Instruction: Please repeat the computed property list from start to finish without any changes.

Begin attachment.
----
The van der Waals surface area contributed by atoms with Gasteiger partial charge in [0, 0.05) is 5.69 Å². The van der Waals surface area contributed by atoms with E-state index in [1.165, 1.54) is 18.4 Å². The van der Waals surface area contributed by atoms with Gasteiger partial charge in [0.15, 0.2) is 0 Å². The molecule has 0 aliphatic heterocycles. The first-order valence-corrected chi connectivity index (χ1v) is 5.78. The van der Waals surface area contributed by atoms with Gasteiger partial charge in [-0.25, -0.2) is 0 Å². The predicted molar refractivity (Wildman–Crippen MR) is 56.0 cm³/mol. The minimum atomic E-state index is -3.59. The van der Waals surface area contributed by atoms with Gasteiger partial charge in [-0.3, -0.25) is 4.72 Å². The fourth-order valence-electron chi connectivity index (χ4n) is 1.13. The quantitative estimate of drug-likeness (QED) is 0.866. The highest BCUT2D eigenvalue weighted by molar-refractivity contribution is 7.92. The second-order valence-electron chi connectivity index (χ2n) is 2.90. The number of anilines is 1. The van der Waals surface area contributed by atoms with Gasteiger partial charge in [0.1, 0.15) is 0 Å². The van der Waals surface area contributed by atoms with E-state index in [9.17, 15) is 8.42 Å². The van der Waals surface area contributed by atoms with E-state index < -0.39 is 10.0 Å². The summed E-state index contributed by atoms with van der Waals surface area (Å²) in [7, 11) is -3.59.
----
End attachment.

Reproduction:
The van der Waals surface area contributed by atoms with Gasteiger partial charge in [0, 0.05) is 5.69 Å². The van der Waals surface area contributed by atoms with E-state index in [1.165, 1.54) is 18.4 Å². The van der Waals surface area contributed by atoms with Gasteiger partial charge in [0.15, 0.2) is 0 Å². The molecule has 0 aliphatic heterocycles. The first-order valence-corrected chi connectivity index (χ1v) is 5.78. The van der Waals surface area contributed by atoms with Gasteiger partial charge in [-0.25, -0.2) is 0 Å². The predicted molar refractivity (Wildman–Crippen MR) is 56.0 cm³/mol. The minimum atomic E-state index is -3.59. The van der Waals surface area contributed by atoms with Gasteiger partial charge in [-0.3, -0.25) is 4.72 Å². The fourth-order valence-electron chi connectivity index (χ4n) is 1.13. The quantitative estimate of drug-likeness (QED) is 0.866. The highest BCUT2D eigenvalue weighted by molar-refractivity contribution is 7.92. The second-order valence-electron chi connectivity index (χ2n) is 2.90. The number of anilines is 1. The van der Waals surface area contributed by atoms with Gasteiger partial charge in [0.1, 0.15) is 0 Å². The van der Waals surface area contributed by atoms with E-state index in [9.17, 15) is 8.42 Å². The van der Waals surface area contributed by atoms with E-state index < -0.39 is 10.0 Å². The summed E-state index contributed by atoms with van der Waals surface area (Å²) in [7, 11) is -3.59.